The Oxford Companion to Beer (OCB) is an impressive looking tome from a respected publisher. However, its arrival was not greeted with universal acclaim.
Thought after a quick look noted beer historian Pete Brown called it "the most essential beer book you can buy" saying "you simply have to buy this" beer writer Martyn Cornell was not so impressed. Taking advantage of previews on Amazon he called it a "dreadful disaster" due to the "total garbage" he'd spotted.
These early salvos set the tone and gushing reviews were soon bogged down in trench warfare. Wave after wave of blog commentators went over the top in relentless attacks, leading editor Garrett Oliver to go ballistic in his Brooklyn bunker and launch an intercontinental attack on Martyn Cornell accusing him, amongst other things, of McCarthyism. Contributer Roger Protz went even further, and losing all sense of proportion compared critics to Nazi book burners.
Amongst the fog of war I couldn't see a decent in depth review between the gushing puff pieces and the pointed, but small and specific, attacks. Whatever the book turned out like I was far too curious by now not to own a copy so onto my wish list it went.
Flicking through the book my thoughts were as mixed as the reviews. The entry on Brettanomyces answered a question my research hadn't, and the entry on the aleurone was excellent. But I'd also come across a howler that had made me want to fling the book to the floor. As someone who worked with bacteria for many years I can confidently say that Staphlococcus and Clostridia are most certainly not Gram negative.
I joined the OCB wiki set up by Alan McLeod so I could point out the mistakes I'd spotted but I still wasn't quite sure what to make of the book. Was I just nit picking about minor things or was it fundamentally flawed? Garret Oliver himself had pointed out that it's impossible to have a work of this size without some mistakes, and Roger Protz said that the Oxford Companion to Wine had around 1,000 errors in the first edition. To get a general feel for the book I decided to start reading it at the beginning and read it though until I'd finished the letter A.
I had to raise an eyebrow when I saw that of the 46 people important enough in the history of beer to get an individual biography three were presidents of the USA. Some quick flicking shows that this is not because of they had any great connection to beer but simply American bias. I certainly can't think why else the fact that George Washington stopped for a pint before fleeing the British is considered sufficiently important to deserve an entry.
When I got to the meat of the book a few other things started to stand out. Most of the entries are written as if they're for an encyclopaedia, which is certainly what the book looks like. Some are written as if they're magazine articles, chatty in style and offering opinions but not very clear with the facts, and some are written as histories of the particular subject they're covering.
They quality, as well as the style, of the entries varies. Some are absolute gems, some seem a bit lacking and some are just plain wrong. I had hoped it might be possible to work out a rating system for the authors, e.g. Charles Bamforth is consistently good, Garret Oliver seems to waffle on and Horst Dornbusch I viewed with caution as he has previous form. Some entries are referenced, some aren't and some have only references to websites.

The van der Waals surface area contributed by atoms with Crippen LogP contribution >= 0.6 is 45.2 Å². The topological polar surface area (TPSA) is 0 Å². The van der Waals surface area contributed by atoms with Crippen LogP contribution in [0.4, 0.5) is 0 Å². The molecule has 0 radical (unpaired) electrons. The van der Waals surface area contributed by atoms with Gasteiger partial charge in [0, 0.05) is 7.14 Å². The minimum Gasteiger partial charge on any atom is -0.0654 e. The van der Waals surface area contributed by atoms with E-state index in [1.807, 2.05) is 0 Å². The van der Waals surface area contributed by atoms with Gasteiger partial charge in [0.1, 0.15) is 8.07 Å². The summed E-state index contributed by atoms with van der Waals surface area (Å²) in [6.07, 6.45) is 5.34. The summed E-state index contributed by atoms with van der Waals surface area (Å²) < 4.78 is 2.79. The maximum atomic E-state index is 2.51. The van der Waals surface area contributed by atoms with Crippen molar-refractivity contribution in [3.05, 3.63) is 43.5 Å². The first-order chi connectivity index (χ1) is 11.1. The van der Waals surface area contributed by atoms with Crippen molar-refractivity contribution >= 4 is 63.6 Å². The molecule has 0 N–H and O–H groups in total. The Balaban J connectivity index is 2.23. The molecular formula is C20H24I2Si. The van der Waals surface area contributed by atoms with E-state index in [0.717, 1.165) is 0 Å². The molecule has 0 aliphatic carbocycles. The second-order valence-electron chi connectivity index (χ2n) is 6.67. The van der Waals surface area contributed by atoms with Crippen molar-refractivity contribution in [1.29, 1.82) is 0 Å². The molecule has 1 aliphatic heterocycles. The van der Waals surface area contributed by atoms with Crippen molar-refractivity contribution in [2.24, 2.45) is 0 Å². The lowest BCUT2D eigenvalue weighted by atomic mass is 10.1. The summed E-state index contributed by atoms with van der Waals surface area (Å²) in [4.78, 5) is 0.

The cross referencing is equally erratic, some entries clearly link in BOLD TYPE to other related entries of interest, whereas the next entry on a similar subject may be devoid of any cross references, e.g. the entry 'American hops' includes cross references to Willamette, Nugget, Cascade and Galena but though they're mentioned in the following entry 'American hops, history' they are not cross referenced.
A major flaw in my author rating plan came to light when I followed a cross reference to an entry on
by Keith Thomas of Brewlab, a brewing scientist I have a lot of respect for. It talked only about disease in barley, which surprised me as I know it's also an important disease in hops. A bit of googling later I found out the entry was actually about 'Powdery Mildew', an entirely different disease, caused by an entirely different organism.
At this point I realised the problems with the book couldn't be put down to individual authors, the editing was also seriously flawed. As complete entries by respected academics could be entirely erroneous mistakes could no longer be glossed over as minor matters. Despite the quality of some of the entries the OCB cannot be trusted.
Despite this the OCB won the prestigious André Simon prize. David Gleave, the person awarding it stated:
“Garrett Oliver worked with 166 contributors to compile what is the first serious reference book on beer. In addition to his contributors, he assembled an Advisory Panel to peer review each piece submitted before it was forwarded to him. The result is a book that is easy to read yet one that will remain a serious reference book for years to come.”
From my looking at the book I don't think it was even proof read, let alone peer reviewed, at least not in the sense I understand it i.e. having other experts in the field review the work submitted before publication. It may well be used as a reference book for years to come but the hit and miss quality of the entries means it cannot be used as a serious reference book.
Having said that I'm glad I've got the book. You get a lot for your money at the Amazon price of £18.90, and even though you can't treat it as an encyclopaedia it makes a great coffee table book, full of interesting stuff, even if the information it contains needs to be treated with caution.